The overwhelming majority of the world’s gig workers are classified by platforms as independent contractors. This means they fall outside the kind of social protections that have come to define a standard employment relationship, such as entitlement to holiday, parental and bereavement leave, sick pay, and due process for dismissal. As a consequence, gig workers commonly experience poor conditions, low pay, job insecurity, and a lack of bargaining power.
The five principles of Fairwork set an independent benchmark which gig workers and consumers can use to push for platforms to provide the kinds of rights and protections that other workers benefit from. However, there is also a need for legally binding standards of fair work to be applied to the gig economy.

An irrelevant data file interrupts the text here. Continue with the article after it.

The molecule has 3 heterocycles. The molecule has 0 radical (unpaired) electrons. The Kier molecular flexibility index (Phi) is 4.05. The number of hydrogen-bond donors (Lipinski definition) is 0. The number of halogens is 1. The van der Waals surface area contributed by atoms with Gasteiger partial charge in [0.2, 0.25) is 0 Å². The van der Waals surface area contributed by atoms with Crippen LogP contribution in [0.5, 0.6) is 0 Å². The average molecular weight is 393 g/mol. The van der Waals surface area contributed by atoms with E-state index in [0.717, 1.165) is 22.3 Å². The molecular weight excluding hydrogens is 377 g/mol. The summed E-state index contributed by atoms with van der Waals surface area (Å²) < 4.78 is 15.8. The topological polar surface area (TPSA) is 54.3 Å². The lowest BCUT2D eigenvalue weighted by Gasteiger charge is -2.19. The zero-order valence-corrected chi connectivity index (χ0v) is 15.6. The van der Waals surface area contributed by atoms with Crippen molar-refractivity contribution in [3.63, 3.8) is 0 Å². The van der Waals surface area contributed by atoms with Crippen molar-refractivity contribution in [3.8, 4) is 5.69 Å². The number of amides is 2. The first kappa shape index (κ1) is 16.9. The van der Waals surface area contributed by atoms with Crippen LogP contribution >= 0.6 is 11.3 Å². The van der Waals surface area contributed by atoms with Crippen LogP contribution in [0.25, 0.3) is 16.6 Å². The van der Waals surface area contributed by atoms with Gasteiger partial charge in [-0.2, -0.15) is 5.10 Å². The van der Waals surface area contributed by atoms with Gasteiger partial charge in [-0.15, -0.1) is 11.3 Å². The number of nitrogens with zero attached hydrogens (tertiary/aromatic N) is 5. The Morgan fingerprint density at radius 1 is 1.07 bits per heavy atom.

A new paper by the Fairwork team in the Kings Law Journal draws on the expertise of labour lawyers from the Universities of Oxford and the Western Cape, as well as Fairwork social scientists in the UK and South Africa, to explore how the five principles of Fairwork can interact with and complement regulatory change in South Africa, in order to advance decent work for South African platform workers.
Thinking Out of the Box: Fair Work for Platform Workers is authored by